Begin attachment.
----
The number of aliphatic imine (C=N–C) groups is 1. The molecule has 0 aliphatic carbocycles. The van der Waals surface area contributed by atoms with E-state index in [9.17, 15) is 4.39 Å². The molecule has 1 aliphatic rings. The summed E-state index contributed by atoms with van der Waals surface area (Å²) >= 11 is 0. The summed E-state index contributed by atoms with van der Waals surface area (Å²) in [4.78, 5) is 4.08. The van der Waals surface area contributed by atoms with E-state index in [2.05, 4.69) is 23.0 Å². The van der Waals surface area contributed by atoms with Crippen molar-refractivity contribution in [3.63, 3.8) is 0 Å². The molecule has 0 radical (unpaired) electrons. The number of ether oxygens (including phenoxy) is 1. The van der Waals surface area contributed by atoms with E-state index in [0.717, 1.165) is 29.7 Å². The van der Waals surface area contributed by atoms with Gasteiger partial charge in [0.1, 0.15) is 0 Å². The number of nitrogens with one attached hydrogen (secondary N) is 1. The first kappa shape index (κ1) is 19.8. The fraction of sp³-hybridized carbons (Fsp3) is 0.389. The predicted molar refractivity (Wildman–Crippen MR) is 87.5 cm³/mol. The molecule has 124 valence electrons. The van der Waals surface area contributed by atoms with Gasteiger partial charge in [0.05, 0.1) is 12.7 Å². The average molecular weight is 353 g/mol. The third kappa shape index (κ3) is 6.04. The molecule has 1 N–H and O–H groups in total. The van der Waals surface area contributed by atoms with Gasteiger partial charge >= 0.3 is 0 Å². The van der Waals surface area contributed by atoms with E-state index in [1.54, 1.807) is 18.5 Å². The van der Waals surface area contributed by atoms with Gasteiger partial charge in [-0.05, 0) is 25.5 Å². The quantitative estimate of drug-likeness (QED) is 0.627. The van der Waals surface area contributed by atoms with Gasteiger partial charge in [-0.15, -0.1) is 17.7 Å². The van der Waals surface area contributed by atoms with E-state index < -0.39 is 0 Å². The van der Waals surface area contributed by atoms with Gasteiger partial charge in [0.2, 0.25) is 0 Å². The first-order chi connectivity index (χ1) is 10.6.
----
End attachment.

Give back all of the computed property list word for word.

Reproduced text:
The number of aliphatic imine (C=N–C) groups is 1. The molecule has 0 aliphatic carbocycles. The van der Waals surface area contributed by atoms with E-state index in [9.17, 15) is 4.39 Å². The molecule has 1 aliphatic rings. The summed E-state index contributed by atoms with van der Waals surface area (Å²) >= 11 is 0. The summed E-state index contributed by atoms with van der Waals surface area (Å²) in [4.78, 5) is 4.08. The van der Waals surface area contributed by atoms with E-state index in [2.05, 4.69) is 23.0 Å². The van der Waals surface area contributed by atoms with Crippen molar-refractivity contribution in [3.63, 3.8) is 0 Å². The molecule has 0 radical (unpaired) electrons. The number of ether oxygens (including phenoxy) is 1. The van der Waals surface area contributed by atoms with E-state index in [0.717, 1.165) is 29.7 Å². The van der Waals surface area contributed by atoms with Gasteiger partial charge in [0.1, 0.15) is 0 Å². The number of nitrogens with one attached hydrogen (secondary N) is 1. The first kappa shape index (κ1) is 19.8. The fraction of sp³-hybridized carbons (Fsp3) is 0.389. The predicted molar refractivity (Wildman–Crippen MR) is 87.5 cm³/mol. The molecule has 124 valence electrons. The van der Waals surface area contributed by atoms with Gasteiger partial charge in [0.05, 0.1) is 12.7 Å². The average molecular weight is 353 g/mol. The third kappa shape index (κ3) is 6.04. The molecule has 1 N–H and O–H groups in total. The van der Waals surface area contributed by atoms with Gasteiger partial charge >= 0.3 is 0 Å². The van der Waals surface area contributed by atoms with E-state index in [1.54, 1.807) is 18.5 Å². The van der Waals surface area contributed by atoms with Gasteiger partial charge in [-0.05, 0) is 25.5 Å². The quantitative estimate of drug-likeness (QED) is 0.627. The van der Waals surface area contributed by atoms with Gasteiger partial charge in [-0.15, -0.1) is 17.7 Å². The van der Waals surface area contributed by atoms with E-state index < -0.39 is 0 Å². The van der Waals surface area contributed by atoms with Gasteiger partial charge in [0.2, 0.25) is 0 Å². The first-order chi connectivity index (χ1) is 10.6.